Working together to support deafblind children in Bangladesh
15 July 2014
Posted by Bethan Williams
I've been working with Sense International for the last two months as Senior Programme Manager and for the this week have been lucky enough to spend the week visiting our partner, Centre for Disability in Development (CDD), in Bangladesh, alongside a colleague from Sense India.
It was my first time in Bangladesh having spent most of my working life in Afghanistan so I was looking forward to the opportunity to get out of the city and visit some of the children and their families that CDD are working with. My remit was basically to monitor how the project is going, and provide any necessary advice to the team on how improvements could be made.
So armed with project documents, lots of questions and a Lonely Planet Guide to Bangladesh I landed in Dhaka a week ago. The first thing that struck me, after the wall of heat and humidity, was the flags... Argentina and Brazil flags everywhere all over the city and as we later discovered, all over the Bangladeshi countryside as well.
Saazad, our colleague from the project team at CDD informed me that for the past month, whilst the World Cup has been played, the country is divided into Brazil and Argentina fans. As the visit went on we saw slightly fewer Brazil flags but at the time of writing, Saazad, an Argentina fan, was confident that they would be victorious in the World Cup final.
The second thing that struck me was just how wet it all was. I mean yes, I was visiting in rainy season and obviously I've read about flooding in Bangladesh but it really is very wet indeed. Whole fields are covered in water for six months a year and as I learnt from some of our partners, the rains mean that some of the poorest communities are cut off from the road for months at a time and can only travel to local markets and even schools by boat.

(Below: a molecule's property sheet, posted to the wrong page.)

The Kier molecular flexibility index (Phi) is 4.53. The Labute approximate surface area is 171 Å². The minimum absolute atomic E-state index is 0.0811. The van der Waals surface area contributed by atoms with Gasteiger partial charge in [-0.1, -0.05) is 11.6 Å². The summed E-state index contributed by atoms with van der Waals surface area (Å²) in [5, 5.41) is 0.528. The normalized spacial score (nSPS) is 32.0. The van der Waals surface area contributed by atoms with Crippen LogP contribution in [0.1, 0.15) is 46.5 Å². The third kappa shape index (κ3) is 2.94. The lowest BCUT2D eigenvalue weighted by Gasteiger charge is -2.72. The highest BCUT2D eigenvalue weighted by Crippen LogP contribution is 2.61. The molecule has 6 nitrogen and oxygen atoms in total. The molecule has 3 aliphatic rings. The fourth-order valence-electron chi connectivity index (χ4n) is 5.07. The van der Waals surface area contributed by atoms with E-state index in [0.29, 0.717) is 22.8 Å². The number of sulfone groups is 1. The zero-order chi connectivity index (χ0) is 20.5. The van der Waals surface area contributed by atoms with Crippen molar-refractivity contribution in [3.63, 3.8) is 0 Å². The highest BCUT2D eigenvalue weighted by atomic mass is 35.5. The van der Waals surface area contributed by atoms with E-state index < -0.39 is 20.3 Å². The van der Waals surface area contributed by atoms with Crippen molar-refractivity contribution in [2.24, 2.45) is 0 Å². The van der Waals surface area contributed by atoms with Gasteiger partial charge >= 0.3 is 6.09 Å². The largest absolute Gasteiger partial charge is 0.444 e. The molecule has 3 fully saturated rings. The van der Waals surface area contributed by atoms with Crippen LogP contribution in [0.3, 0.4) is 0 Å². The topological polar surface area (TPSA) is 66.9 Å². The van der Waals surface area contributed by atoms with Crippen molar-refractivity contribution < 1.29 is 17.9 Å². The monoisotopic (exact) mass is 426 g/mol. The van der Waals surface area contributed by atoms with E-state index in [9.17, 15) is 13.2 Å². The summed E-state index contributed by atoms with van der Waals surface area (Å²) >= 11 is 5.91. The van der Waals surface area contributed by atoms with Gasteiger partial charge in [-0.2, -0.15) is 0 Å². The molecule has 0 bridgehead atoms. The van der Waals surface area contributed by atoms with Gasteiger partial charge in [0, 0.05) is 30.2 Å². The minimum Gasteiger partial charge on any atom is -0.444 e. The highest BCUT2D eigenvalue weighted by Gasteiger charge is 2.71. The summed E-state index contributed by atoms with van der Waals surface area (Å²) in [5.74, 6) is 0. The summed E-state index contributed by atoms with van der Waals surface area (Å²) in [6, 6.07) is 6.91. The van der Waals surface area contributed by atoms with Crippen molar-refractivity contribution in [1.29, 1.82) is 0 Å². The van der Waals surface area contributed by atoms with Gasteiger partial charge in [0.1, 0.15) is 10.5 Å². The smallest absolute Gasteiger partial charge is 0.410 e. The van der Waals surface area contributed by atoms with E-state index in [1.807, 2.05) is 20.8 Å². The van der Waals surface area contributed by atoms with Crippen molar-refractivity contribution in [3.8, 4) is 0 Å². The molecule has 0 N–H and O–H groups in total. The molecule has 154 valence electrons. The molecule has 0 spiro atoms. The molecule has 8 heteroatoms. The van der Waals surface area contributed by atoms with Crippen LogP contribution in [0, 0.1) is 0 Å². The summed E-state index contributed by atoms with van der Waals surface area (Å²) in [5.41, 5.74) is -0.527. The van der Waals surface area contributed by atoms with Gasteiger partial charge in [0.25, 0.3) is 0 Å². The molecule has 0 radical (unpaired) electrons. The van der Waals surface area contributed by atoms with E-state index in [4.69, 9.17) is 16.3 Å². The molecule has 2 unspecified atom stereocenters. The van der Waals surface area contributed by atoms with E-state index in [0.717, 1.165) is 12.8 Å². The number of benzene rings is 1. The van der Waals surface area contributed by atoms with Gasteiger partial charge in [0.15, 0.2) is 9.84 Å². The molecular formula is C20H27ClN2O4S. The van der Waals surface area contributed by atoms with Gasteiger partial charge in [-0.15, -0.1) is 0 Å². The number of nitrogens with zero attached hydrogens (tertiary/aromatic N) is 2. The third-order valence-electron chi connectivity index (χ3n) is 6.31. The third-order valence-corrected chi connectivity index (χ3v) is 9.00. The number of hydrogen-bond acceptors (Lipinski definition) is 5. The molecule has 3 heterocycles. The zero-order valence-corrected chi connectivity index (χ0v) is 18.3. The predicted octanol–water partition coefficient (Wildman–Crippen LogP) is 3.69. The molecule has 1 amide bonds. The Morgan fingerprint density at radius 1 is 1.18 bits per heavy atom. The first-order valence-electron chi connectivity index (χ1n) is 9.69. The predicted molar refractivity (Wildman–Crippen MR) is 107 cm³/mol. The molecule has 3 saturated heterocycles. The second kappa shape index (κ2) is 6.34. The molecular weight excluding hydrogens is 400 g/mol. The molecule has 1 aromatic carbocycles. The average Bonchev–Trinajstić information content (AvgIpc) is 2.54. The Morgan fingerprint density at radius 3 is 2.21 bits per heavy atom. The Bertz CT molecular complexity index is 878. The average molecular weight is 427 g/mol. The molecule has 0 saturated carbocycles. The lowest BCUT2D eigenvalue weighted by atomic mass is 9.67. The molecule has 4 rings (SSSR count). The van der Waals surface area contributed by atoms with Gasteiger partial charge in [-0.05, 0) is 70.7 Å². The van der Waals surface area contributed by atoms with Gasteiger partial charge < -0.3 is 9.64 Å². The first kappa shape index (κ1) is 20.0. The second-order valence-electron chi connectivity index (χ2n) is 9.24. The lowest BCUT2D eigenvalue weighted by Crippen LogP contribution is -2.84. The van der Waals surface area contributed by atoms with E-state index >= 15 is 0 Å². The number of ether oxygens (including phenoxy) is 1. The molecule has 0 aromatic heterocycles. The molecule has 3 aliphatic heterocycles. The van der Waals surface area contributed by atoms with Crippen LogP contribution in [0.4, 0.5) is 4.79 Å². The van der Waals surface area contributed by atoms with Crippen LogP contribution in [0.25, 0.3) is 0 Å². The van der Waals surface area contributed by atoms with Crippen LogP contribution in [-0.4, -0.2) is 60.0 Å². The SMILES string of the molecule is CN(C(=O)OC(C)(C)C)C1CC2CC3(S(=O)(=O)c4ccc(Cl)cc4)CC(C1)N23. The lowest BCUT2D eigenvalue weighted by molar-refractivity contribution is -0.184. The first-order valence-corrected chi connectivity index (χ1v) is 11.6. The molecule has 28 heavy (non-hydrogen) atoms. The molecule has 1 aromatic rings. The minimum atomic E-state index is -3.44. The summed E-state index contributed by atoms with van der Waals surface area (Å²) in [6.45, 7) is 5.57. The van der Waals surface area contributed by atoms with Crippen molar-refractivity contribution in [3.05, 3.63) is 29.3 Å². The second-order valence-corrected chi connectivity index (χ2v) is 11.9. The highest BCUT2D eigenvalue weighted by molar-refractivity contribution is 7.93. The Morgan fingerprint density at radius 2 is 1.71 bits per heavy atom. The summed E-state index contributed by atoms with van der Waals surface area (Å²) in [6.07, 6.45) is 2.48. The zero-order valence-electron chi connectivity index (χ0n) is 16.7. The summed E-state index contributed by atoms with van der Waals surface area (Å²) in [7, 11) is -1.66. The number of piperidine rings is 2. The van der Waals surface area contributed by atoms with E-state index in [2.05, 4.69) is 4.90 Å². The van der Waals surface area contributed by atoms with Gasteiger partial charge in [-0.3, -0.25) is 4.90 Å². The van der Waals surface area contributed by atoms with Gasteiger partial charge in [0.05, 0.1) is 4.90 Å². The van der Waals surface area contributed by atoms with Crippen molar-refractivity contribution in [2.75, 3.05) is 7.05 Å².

The third and final thing that has really made an impact on my over and above the everyday chaos of Dhaka was the striking progress that has been made in the lives of the deafblind children that CDD are working with through supporting them and their families and communities.
On my travels I met Rimu, who is only three and a half years old and was born with cataracts in both eyes and severe hearing loss. One year ago, Rimu's family managed to gather enough money from a local wealthy individual plus a donation from a doctor in the hospital to allow for Rimu's cataract operation.
Unfortunately though, she was so malnourished that the hospital said they could not operate. As part of our project, the field educators administer nutritional support to deafblind children. After six months, Rimu was strong enough to have the operation and is now able to see.
When we visited the field educator produced a bright pink ball which was Rimu's favourite and as a typical three and a half year old, she caused a few disruptions to the subsequent community meeting by throwing the ball to the other children and hoping that they'd throw it back to her.
In one community I met Jubayer, who was born with limited hearing and vision, and Liton who has cerebral palsy. I sat in on a community meeting, where we talked about the provisions for children with disabilities by the Government of Bangladesh to ensure that the parents are getting all the support they are entitled to.
I also heard how Liton's mother has been provided with income generation support and is now able to earn a small wage to help support her family, who currently survive on the food, fruit and vegetables from their fields.
What struck me most was how the community were all working together to ensure a better future for these two children, and this was intensified when it was explained that since Jubayer's family is Muslim and Liton's is Hindu, they rarely mixed together before the educators started working with them. They now meet regularly to share what they have learnt and work together to explore how best they can help their sons to further develop.
For the children who I met this week, just learning a small amount of communication through either signing or speech, and the supply of glasses or hearing aids, has really opened up their lives and allowed them to start making sense of the world around them.
I feel truly privileged to have been invited into the homes and communities of so many families this week and to have learnt about their children and how their lives are changing thanks to the work of their field educators. What struck me overall was the hope that people hold for the future, as one of my colleagues said of Rimu, ''the world is all ahead of her now'.
Bethan Williams is a Senior Programme Manager at Sense International
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First published: Friday 7 June 2013
Last updated: Thursday 18 September 2014